For many in the West, head coverings of any kind are evidence that Muslim women are oppressed. Not so, says one writer. My headscarf is a defiant expression of my choice to be a woman on my own terms. By Shelina Janmohamed.
When I first published my blog about life as a Muslim woman in 2005, I thought carefully about how to make it accessible to readers who might bring with them notions of 'subjugated' Muslim females. The color black was firmly banished, therefore, as images of women dressed in long black cloaks, long black headscarves and long black veils are a Western shorthand for denoting our supposed oppression, and a lazy way to instil fear and pity about us in equal measure. So I created a friendly mini-me as the avatar for my website. She wears a pink headscarf, sparkly pink shoes and a cheeky smile. I sport those from time to time also.
But, I was forced to ask myself, was the color as liberating for me as I thought? It is also intimately associated with a limiting hyper-feminization as a result of which, from the fluffiest pale pink candyfloss to the raunchiest of hot pinks, women are disappearing from sight, or being judged for their physical presence rather than their behavior.
To me, this is no different to the sea of black cloth that makes many Muslim women anonymous. Let me be absolutely clear: I’m all for women wearing modest dress, even headscarves, as I do. I am not “subjugated”. I cover out of my own free choice; it is not something imposed on me. Modesty in dress is something I feel is an important social value. It is not something I can make private, because it’s something I think is important for society at large. It’s not a political or religious expression, as people often assume or like to portray it as. It is an outward manifestation of the values that I hold dear to me, and which I think are good for the people I live among.
While I do not wear a face veil and personally do not agree with it, I know women who have elected to wear it, exercising the agency that is theirs. Some women like to wear black all-over clothing specifically to become anonymous. This to me is like the widespread adoption of jeans as majority fashion wear for precisely the same reasons. But what worries me is that the ocean of black sometimes acts as a cultural mechanism to keep women’s individuality out of the public space, and turns this vibrant half of humanity into an undifferentiated impersonal mass.
And when photos are not even taken of women attending public events, their very existence is lost from the social record of contemporary history. This is exacerbated by Western media imagery: by almost exclusively choosing pictures of veiled faces to represent not just Muslim women, but Muslims as a whole, the complexity and diversity of the Muslim world is lost. It is an act that blocks rather than welcomes dialogue.
The narrow confines of both black and pink are equally limiting. Both are just as oppressive and anonymising. Both see women through a male gaze: pink packages women as candy for the gaze of men, while black packages women as temptresses who must be hidden. Both prioritize the male perspective and eliminate female agency. Neither, in my view, offer women their rightful respect from society. Both are also offensive to men, caricaturing them as weak beings entirely at the behest of their libidos.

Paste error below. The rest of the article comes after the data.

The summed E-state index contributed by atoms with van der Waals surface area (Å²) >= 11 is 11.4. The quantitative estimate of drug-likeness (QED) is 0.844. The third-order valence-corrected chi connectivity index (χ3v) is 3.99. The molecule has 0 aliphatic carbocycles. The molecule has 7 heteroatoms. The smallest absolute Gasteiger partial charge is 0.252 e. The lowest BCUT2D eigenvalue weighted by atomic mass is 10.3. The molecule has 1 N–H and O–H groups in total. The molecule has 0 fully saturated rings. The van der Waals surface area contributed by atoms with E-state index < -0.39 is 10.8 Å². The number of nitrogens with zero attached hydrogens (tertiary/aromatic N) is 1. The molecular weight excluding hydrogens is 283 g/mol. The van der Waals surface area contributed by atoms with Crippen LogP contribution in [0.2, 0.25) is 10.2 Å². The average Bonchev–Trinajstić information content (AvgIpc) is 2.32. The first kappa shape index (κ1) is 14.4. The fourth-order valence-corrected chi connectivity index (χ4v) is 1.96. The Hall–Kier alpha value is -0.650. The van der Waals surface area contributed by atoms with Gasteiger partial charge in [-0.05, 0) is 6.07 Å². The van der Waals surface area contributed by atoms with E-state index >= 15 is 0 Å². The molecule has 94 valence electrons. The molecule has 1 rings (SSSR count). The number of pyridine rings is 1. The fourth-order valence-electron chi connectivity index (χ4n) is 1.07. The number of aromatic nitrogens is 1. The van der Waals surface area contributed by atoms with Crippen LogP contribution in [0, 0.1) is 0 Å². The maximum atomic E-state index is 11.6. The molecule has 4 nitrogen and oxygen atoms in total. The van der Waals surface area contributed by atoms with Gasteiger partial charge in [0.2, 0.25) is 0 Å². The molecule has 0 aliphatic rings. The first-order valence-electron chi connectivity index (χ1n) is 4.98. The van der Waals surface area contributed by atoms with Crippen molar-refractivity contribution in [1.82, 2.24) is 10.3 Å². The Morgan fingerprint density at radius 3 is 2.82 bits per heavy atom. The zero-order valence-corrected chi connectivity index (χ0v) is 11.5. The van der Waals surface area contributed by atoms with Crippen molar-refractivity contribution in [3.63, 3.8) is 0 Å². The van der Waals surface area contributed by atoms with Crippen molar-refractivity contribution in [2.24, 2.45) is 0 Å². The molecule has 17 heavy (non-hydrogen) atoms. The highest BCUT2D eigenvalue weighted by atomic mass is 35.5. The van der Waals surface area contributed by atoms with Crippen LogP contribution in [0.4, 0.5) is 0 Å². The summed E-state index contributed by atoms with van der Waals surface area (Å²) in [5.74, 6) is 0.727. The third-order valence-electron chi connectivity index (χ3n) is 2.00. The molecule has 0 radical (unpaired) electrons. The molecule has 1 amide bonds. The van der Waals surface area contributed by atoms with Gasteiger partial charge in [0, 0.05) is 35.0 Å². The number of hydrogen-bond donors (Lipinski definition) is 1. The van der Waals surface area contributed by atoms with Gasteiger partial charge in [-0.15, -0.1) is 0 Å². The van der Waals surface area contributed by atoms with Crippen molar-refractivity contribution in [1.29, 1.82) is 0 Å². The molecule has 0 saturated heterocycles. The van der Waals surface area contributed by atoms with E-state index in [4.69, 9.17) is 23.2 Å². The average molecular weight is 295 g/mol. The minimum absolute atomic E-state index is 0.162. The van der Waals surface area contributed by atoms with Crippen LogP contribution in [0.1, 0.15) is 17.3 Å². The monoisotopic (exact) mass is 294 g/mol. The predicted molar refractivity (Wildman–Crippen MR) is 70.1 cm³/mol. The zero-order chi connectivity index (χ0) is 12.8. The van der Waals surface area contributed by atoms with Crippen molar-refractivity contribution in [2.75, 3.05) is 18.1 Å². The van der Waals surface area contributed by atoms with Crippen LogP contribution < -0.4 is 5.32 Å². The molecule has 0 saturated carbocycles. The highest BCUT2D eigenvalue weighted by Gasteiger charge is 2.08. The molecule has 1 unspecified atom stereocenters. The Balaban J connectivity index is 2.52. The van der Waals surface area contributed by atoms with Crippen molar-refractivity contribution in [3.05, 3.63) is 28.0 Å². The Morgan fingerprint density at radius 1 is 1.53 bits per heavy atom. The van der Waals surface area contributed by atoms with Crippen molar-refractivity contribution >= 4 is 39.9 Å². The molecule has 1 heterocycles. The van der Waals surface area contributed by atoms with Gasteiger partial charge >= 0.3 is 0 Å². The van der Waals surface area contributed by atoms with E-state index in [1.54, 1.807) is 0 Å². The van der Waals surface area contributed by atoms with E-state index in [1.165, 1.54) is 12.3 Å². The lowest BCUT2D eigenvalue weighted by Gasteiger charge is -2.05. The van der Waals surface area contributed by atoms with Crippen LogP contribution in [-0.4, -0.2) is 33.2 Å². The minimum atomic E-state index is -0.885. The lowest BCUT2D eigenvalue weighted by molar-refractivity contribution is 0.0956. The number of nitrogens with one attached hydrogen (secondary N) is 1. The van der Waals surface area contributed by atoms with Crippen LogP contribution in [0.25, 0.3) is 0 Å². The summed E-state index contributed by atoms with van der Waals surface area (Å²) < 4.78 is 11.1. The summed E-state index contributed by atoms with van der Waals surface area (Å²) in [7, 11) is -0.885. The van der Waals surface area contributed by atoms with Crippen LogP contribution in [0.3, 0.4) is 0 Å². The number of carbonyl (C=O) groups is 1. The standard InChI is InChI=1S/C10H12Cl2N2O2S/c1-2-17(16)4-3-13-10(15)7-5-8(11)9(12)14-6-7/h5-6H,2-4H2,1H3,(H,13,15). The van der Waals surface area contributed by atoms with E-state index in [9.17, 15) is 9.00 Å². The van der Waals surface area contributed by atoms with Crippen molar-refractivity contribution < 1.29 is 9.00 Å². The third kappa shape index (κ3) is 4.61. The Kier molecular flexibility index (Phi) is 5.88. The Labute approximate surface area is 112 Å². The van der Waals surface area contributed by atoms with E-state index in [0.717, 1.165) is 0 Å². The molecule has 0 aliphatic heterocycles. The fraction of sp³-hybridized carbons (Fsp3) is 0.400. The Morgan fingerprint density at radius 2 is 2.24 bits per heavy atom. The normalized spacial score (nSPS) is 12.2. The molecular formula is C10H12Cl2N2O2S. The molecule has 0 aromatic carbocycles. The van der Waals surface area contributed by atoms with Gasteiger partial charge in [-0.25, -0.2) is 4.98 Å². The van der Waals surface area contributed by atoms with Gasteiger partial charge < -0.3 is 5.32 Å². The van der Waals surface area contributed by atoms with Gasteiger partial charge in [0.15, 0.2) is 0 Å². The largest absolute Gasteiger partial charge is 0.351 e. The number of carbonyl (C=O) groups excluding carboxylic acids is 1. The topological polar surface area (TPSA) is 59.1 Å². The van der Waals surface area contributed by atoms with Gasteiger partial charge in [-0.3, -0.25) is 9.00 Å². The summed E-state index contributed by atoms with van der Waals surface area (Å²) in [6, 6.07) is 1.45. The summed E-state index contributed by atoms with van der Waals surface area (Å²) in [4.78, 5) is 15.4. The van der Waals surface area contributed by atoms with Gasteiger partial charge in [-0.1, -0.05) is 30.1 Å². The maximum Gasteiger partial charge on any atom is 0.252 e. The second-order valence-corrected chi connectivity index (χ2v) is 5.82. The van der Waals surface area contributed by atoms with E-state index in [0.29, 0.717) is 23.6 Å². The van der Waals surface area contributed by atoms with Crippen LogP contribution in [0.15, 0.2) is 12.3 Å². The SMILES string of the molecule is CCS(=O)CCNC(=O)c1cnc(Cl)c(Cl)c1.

The truth is that many issues affecting women around the world work in the same way. Take the horrible issue of 'honor' killings, where women are murdered for not obeying the codes men have set down. In the UK, two women each week are killed by their partners. Jealousy – another form of control – is a huge part of this. For me, these are two cultural manifestations of the same problem and women should fight them together, rather than turning 'honor' killings into an imperialist mission built on defining Muslims as 'barbaric' and then invading countries to “liberate” their women. And yes, I am speaking of Afghanistan, where a decade later the mission to free women from the Taliban has resulted in little or possibly negative improvement in safety for women.
What was so corrosive about that was the framing of Muslim women as needing to be 'saved', thereby removing our agency and infantilising us. When it comes to violence we’re fighting the same problems; let’s support each other and tackle them at the root – the disrespect for women and the cultures that allow these attitudes to flourish.
Instead of wasting our breath on debating and being distracted by the subject of whether there is a clash between western feminism and Muslim feminism, this should be a joint approach to find the kind of equality, liberty and freedom within the parameters that all women are searching for. This is about an innate sense – something Muslims call the fitrah, the inner conscience – that all men and women have to seek out justice, and to seek what will be beneficial to all.
We are being pulled behind because we are fighting each other to establish what is the 'best' way forward, but I don’t believe there is necessarily a universal 'one-size-fits-all' version of empowerment and dignity for women – I feel there are different 'bests' for different places. Instead, we need spaces where different ideas from different perspectives and different cultures and civilizations can come together to re-ignite the feminist passion and to re-ignite the cause for more equal societies where both men and women can prosper.
Shelina Janmohamed is a columnist for The National, Abu Dhabi, and the author of Love in a Headscarf, the Arabic edition of which has just been published. Her award-winning blog is at Spirit21.co.uk